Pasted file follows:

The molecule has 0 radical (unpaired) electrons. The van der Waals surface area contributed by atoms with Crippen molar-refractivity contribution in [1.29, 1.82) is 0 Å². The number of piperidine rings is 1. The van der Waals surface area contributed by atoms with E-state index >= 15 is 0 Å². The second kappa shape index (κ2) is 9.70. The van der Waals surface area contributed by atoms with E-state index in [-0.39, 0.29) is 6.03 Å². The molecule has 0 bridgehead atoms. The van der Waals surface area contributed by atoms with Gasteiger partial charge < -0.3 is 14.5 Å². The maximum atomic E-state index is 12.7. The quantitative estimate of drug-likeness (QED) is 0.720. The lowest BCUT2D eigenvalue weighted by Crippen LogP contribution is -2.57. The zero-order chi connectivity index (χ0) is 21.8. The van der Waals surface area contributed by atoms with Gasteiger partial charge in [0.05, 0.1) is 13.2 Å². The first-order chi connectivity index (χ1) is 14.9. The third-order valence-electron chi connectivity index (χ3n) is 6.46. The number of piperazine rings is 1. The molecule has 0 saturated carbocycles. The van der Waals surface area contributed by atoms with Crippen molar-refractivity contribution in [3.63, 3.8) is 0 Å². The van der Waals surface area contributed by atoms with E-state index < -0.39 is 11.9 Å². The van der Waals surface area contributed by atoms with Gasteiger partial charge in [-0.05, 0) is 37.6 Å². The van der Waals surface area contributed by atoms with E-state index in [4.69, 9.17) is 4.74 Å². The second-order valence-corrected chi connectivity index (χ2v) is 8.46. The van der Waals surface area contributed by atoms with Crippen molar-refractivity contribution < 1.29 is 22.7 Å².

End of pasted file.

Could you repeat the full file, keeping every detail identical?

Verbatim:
The molecule has 0 radical (unpaired) electrons. The van der Waals surface area contributed by atoms with Crippen molar-refractivity contribution in [1.29, 1.82) is 0 Å². The number of piperidine rings is 1. The van der Waals surface area contributed by atoms with E-state index >= 15 is 0 Å². The second kappa shape index (κ2) is 9.70. The van der Waals surface area contributed by atoms with E-state index in [-0.39, 0.29) is 6.03 Å². The molecule has 0 bridgehead atoms. The van der Waals surface area contributed by atoms with Gasteiger partial charge < -0.3 is 14.5 Å². The maximum atomic E-state index is 12.7. The quantitative estimate of drug-likeness (QED) is 0.720. The lowest BCUT2D eigenvalue weighted by Crippen LogP contribution is -2.57. The zero-order chi connectivity index (χ0) is 21.8. The van der Waals surface area contributed by atoms with Gasteiger partial charge in [0.05, 0.1) is 13.2 Å². The first-order chi connectivity index (χ1) is 14.9. The third-order valence-electron chi connectivity index (χ3n) is 6.46. The number of piperazine rings is 1. The molecule has 0 saturated carbocycles. The van der Waals surface area contributed by atoms with Crippen molar-refractivity contribution in [3.63, 3.8) is 0 Å². The van der Waals surface area contributed by atoms with E-state index < -0.39 is 11.9 Å². The van der Waals surface area contributed by atoms with Gasteiger partial charge in [-0.05, 0) is 37.6 Å². The van der Waals surface area contributed by atoms with E-state index in [4.69, 9.17) is 4.74 Å². The second-order valence-corrected chi connectivity index (χ2v) is 8.46. The van der Waals surface area contributed by atoms with Crippen molar-refractivity contribution < 1.29 is 22.7 Å².